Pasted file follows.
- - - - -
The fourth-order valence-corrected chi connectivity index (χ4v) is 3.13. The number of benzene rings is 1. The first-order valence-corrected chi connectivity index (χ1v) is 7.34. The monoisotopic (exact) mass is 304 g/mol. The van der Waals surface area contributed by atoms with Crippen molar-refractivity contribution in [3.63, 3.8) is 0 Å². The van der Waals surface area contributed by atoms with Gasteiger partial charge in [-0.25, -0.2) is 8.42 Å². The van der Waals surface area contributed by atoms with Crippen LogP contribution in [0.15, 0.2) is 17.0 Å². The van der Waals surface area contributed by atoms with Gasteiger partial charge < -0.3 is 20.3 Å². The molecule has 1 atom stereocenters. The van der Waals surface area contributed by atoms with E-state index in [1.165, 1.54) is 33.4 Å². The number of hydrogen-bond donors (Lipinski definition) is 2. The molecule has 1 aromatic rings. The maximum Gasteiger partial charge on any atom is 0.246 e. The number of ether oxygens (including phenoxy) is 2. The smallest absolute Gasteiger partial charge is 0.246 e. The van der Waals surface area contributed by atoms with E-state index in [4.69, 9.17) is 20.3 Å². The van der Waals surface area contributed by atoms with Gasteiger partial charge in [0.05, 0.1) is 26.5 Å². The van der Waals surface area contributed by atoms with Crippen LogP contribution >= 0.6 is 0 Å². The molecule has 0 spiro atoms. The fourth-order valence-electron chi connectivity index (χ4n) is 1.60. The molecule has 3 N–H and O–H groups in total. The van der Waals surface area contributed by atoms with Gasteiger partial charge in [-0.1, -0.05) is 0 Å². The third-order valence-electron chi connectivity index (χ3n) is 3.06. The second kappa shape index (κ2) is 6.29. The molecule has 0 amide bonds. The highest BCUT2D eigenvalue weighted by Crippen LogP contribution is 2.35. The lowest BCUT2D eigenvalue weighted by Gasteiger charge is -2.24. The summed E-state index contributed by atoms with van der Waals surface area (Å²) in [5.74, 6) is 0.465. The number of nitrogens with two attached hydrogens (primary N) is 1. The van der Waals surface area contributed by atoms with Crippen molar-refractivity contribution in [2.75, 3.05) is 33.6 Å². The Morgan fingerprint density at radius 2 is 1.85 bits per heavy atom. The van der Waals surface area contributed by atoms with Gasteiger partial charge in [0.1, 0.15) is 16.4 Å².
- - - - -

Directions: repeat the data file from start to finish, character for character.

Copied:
The fourth-order valence-corrected chi connectivity index (χ4v) is 3.13. The number of benzene rings is 1. The first-order valence-corrected chi connectivity index (χ1v) is 7.34. The monoisotopic (exact) mass is 304 g/mol. The van der Waals surface area contributed by atoms with Crippen molar-refractivity contribution in [3.63, 3.8) is 0 Å². The van der Waals surface area contributed by atoms with Gasteiger partial charge in [-0.25, -0.2) is 8.42 Å². The van der Waals surface area contributed by atoms with Crippen LogP contribution in [0.15, 0.2) is 17.0 Å². The van der Waals surface area contributed by atoms with Gasteiger partial charge < -0.3 is 20.3 Å². The molecule has 1 atom stereocenters. The van der Waals surface area contributed by atoms with E-state index in [1.165, 1.54) is 33.4 Å². The number of hydrogen-bond donors (Lipinski definition) is 2. The molecule has 1 aromatic rings. The maximum Gasteiger partial charge on any atom is 0.246 e. The number of ether oxygens (including phenoxy) is 2. The smallest absolute Gasteiger partial charge is 0.246 e. The van der Waals surface area contributed by atoms with E-state index in [4.69, 9.17) is 20.3 Å². The van der Waals surface area contributed by atoms with Gasteiger partial charge in [0.05, 0.1) is 26.5 Å². The van der Waals surface area contributed by atoms with Crippen LogP contribution >= 0.6 is 0 Å². The molecule has 0 spiro atoms. The fourth-order valence-electron chi connectivity index (χ4n) is 1.60. The molecule has 3 N–H and O–H groups in total. The van der Waals surface area contributed by atoms with Gasteiger partial charge in [-0.1, -0.05) is 0 Å². The third-order valence-electron chi connectivity index (χ3n) is 3.06. The second kappa shape index (κ2) is 6.29. The molecule has 0 amide bonds. The highest BCUT2D eigenvalue weighted by Crippen LogP contribution is 2.35. The lowest BCUT2D eigenvalue weighted by Gasteiger charge is -2.24. The summed E-state index contributed by atoms with van der Waals surface area (Å²) in [5.74, 6) is 0.465. The number of nitrogens with two attached hydrogens (primary N) is 1. The van der Waals surface area contributed by atoms with Crippen molar-refractivity contribution in [2.75, 3.05) is 33.6 Å². The Morgan fingerprint density at radius 2 is 1.85 bits per heavy atom. The van der Waals surface area contributed by atoms with Gasteiger partial charge in [0.1, 0.15) is 16.4 Å².